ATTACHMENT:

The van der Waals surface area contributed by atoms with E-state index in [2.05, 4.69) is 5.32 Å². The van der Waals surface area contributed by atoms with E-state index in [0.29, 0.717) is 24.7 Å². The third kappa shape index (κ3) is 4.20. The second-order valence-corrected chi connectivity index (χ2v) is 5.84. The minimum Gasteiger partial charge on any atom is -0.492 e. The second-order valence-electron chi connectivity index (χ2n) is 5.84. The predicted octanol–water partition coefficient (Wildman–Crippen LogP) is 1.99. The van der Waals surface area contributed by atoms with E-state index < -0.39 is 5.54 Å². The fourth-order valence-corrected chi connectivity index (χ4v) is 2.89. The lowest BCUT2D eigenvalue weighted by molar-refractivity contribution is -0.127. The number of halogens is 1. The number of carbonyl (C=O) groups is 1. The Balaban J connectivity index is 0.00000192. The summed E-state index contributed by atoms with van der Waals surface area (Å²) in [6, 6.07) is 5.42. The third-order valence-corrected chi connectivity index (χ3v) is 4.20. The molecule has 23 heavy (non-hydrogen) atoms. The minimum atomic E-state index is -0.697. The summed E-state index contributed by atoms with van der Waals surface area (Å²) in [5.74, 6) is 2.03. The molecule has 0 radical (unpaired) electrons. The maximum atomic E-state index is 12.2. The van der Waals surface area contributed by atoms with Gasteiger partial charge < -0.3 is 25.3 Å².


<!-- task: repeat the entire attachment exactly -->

The van der Waals surface area contributed by atoms with E-state index in [2.05, 4.69) is 5.32 Å². The van der Waals surface area contributed by atoms with E-state index in [0.29, 0.717) is 24.7 Å². The third kappa shape index (κ3) is 4.20. The second-order valence-corrected chi connectivity index (χ2v) is 5.84. The minimum Gasteiger partial charge on any atom is -0.492 e. The second-order valence-electron chi connectivity index (χ2n) is 5.84. The predicted octanol–water partition coefficient (Wildman–Crippen LogP) is 1.99. The van der Waals surface area contributed by atoms with E-state index < -0.39 is 5.54 Å². The fourth-order valence-corrected chi connectivity index (χ4v) is 2.89. The lowest BCUT2D eigenvalue weighted by molar-refractivity contribution is -0.127. The number of halogens is 1. The number of carbonyl (C=O) groups is 1. The Balaban J connectivity index is 0.00000192. The summed E-state index contributed by atoms with van der Waals surface area (Å²) in [6, 6.07) is 5.42. The third-order valence-corrected chi connectivity index (χ3v) is 4.20. The molecule has 23 heavy (non-hydrogen) atoms. The minimum atomic E-state index is -0.697. The summed E-state index contributed by atoms with van der Waals surface area (Å²) in [5.74, 6) is 2.03. The molecule has 0 radical (unpaired) electrons. The maximum atomic E-state index is 12.2. The van der Waals surface area contributed by atoms with Gasteiger partial charge < -0.3 is 25.3 Å².